However, the wrath of being a student has hit, in the sense that all monetary resources have been depleted. I have nothing. Quite literally nothing. This is the worst off I have been, period. I’m 28, a full-time student, living alone, and there’s no real way I can support myself. I am on my own, a team of one, and the reality is I can’t do it. I own it. This is incredibly anxiety inducing to the point that I can barely function. I feel completely out of control and like I’m drowning.

No graduate student lives alone on a stipend, but I couldn’t imagine continued transience or getting screwed by another roommate. The intent was to prioritize my mental state, functionality, etc. But now this is destroying mental state, so.

But you know what could be worse? Breaking both of my arms.

Wild side story: I was going to watch an acquaintances dogs before my trip as a means to fund my trip expenses. In short, I went over to meet her dogs, we went to walk them and the owner was pulled down backwards by her daughters dog (that she was watching), and broke both of her arms…like, in front of me. That turned out to be a v long day and I think I have some residual ptsd. Needless to say, she is no longer traveling.

I can’t imagine, honestly – not being able to use both of my arms?


Life, right?


Re-do pls

Remember that one time I wrote a post called “welcome to MY crib”?

Yeah, that was a fucking joke. I’m moving in 7 days.

Long story short, I waited around in hell, living between 2 shit-ass slum-lord apartments for about 5 weeks. Prior to that, I slept at my neighbors, and prior to that, I slept in my apt, mostly in the living room, and watched as my wall continued to deteriorate.

I have had no peace of mind for…70 days. Barely trending above water. I did it though. When you have no other choice, you just do it. Unfazed. Numb. Defeated is also an accurate word.

Three days ago, I was given an ultimatum by the management of Slumlord Inc. Hilarious, right? You’re giving ME an ultimatum? Anyway, I either had to move apts permanently and pay the SAME amount of money for a SMALLER apt, pay MORE money for a different outdated apt on their other property, OR I could GTFO in 12 days.

Oh, and I had 3 days to decide.

So you’re telling me I waited around for how long for you to blindside me with an ultimatum? WHY AM I ALWAYS BEING BLINDSIDED?

I wonder what life would be like if I wasn’t facing every single obstacle on my own.

I’ll probably never know.

Anyway, team of one found ANOTHER apt. Let me tell you, it is beautiful. Found it yesterday. Deposit went down today. Every emotion I held in for the last 70 days poured out. I called my mom right after I viewed it. I sobbed because I was so happy and relieved. She kept asking “what’s wrong?” and I just kept saying how relieved I was. This was it. Through my sob I told her how it had a washer and dryer, that every appliance was shining, central air, maintenance who is friendly and receptive. They paint the hallways and replace its carpeting, which honestly blew my freaking mind considering the building in which I am squatting in right now. I didn’t know what I had been missing. I lived like shit in a place that was literally harming every aspect of my health, and they could not have cared less. On a human decency level, that hurt.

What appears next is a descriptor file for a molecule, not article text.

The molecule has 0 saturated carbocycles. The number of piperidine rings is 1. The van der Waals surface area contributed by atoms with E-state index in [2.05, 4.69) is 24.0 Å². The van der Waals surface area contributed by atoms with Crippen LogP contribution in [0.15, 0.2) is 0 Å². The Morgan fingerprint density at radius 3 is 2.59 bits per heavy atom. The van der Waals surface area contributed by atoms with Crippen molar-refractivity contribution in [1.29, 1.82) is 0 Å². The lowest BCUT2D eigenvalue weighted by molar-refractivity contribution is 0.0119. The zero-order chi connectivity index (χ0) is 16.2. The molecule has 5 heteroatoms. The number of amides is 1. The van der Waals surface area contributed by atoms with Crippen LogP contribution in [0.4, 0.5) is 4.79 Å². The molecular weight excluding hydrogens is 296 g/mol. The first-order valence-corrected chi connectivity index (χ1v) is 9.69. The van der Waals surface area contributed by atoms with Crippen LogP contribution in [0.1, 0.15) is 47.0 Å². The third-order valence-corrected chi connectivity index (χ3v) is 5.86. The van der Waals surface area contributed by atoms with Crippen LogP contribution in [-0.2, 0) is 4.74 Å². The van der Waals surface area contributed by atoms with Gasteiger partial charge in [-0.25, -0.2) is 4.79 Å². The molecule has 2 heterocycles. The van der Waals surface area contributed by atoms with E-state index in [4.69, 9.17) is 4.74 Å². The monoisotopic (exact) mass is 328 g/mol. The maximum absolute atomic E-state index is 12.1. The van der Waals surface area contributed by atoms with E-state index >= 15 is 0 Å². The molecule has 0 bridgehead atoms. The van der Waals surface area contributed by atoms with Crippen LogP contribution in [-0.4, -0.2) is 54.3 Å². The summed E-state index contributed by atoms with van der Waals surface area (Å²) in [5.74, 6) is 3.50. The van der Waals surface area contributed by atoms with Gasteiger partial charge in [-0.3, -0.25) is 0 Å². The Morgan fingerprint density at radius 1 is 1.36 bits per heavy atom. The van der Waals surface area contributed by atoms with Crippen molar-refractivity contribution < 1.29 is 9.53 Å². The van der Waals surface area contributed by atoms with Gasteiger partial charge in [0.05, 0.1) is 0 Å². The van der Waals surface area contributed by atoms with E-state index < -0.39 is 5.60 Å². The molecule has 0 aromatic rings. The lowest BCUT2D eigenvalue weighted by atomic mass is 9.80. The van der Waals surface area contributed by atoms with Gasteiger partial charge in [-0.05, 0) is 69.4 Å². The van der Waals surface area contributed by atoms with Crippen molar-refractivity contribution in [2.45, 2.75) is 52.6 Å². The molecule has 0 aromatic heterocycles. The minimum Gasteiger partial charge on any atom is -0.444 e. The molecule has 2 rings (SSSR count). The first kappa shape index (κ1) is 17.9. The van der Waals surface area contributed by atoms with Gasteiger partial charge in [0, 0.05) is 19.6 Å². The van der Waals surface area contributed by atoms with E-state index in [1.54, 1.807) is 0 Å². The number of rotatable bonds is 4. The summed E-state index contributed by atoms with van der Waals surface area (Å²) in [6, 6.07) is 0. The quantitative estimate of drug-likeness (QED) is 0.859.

Anyway, I’m really looking forward to this next step. It is hard to trust or to get too excited, but I hope this experience proves me otherwise. I cannot fathom the fact that I’m moving a 16th time, but I have an incredible pack of friends and family coming to help. That says enough. That’s all that really matters in the end. I’m lucky, too, not just a bad luck magnet.

So, wish me luck! Yeah, on the move, but also in court. That happens July 2nd.

Fucking me over is the last thing they’ll ever do. 💋

It’s time to be 28

I won’t lie, that title was really hard to type.

28 may not seem old to some people, but hell, it’s the oldest I’ve ever been. I haven’t allowed myself much time to think about it, and it’s not exactly something I am wanting to celebrate.

When people see me, I’m sure a lot of them see adventure. I do, too; however, I also see a lot of wasted time. I was directionless for quite sometime. I was in relationships I shouldn’t have been in. I expended a lot of time and mental resources on things that would inevitably fail me. I had too much hope in people who would ultimately let me down.

This is the first time in…for as long as I can remember…that I feel like I’m back in control. That the world is actually my oyster. That I can do anything and be anything I want to. It’s invigorating and scary.

I’m out here on my own, but I can do this. I’m wiser now.

I wish this realization didn’t come so late, but I’m thankful it came at all.

Here’s to 28. It’s time to erase the last ten years and ensure the next ten are exactly what I’ve needed all along,


welcome to MY crib

[[[Life Event]]]

She finally lives alone.


I now have a complete understanding of when people say that you have to experience living by yourself. I am experiencing the phenomenon and it is beyond ideal.

This was my 15th move since my parents divorce, and I have been on the run every 6-9 months since. This transience was fun for a while, especially in the mid-west. But at 27, it officially got old. Life had changed so much, as it always does, and I didn’t know where ‘home’ was or what it was supposed to feel like. I wasn’t feeling that sense of comfort I had known when I was young. However, I’m now beginning  to feel it again. I really get to make this my own. I have an opportunity to make this a place of comfort, peace and contentment. This was long overdue, but I’m finally feeling ‘at home’.